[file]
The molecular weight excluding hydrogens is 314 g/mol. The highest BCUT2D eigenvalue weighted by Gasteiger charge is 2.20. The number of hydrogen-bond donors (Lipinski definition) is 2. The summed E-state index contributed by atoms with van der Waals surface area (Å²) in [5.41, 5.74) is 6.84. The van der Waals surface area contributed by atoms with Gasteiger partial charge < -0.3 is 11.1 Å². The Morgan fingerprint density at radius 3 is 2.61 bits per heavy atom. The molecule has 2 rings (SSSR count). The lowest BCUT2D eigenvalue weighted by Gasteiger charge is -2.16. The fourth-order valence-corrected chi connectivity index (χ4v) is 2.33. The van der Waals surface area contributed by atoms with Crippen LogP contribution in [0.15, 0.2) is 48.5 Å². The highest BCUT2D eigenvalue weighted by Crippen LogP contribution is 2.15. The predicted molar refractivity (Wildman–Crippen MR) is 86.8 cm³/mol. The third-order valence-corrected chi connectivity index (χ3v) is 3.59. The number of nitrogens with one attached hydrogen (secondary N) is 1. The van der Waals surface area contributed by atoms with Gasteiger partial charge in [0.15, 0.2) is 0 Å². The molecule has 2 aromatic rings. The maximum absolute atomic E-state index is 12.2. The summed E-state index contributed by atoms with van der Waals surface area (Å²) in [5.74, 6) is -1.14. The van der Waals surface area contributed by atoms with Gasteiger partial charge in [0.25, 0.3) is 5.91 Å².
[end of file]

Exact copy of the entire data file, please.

The molecular weight excluding hydrogens is 314 g/mol. The highest BCUT2D eigenvalue weighted by Gasteiger charge is 2.20. The number of hydrogen-bond donors (Lipinski definition) is 2. The summed E-state index contributed by atoms with van der Waals surface area (Å²) in [5.41, 5.74) is 6.84. The van der Waals surface area contributed by atoms with Gasteiger partial charge < -0.3 is 11.1 Å². The Morgan fingerprint density at radius 3 is 2.61 bits per heavy atom. The molecule has 2 rings (SSSR count). The lowest BCUT2D eigenvalue weighted by Gasteiger charge is -2.16. The fourth-order valence-corrected chi connectivity index (χ4v) is 2.33. The van der Waals surface area contributed by atoms with Crippen LogP contribution in [0.15, 0.2) is 48.5 Å². The highest BCUT2D eigenvalue weighted by Crippen LogP contribution is 2.15. The predicted molar refractivity (Wildman–Crippen MR) is 86.8 cm³/mol. The third-order valence-corrected chi connectivity index (χ3v) is 3.59. The number of nitrogens with one attached hydrogen (secondary N) is 1. The van der Waals surface area contributed by atoms with Gasteiger partial charge in [0.15, 0.2) is 0 Å². The molecule has 2 aromatic rings. The maximum absolute atomic E-state index is 12.2. The summed E-state index contributed by atoms with van der Waals surface area (Å²) in [5.74, 6) is -1.14. The van der Waals surface area contributed by atoms with Gasteiger partial charge in [0.25, 0.3) is 5.91 Å².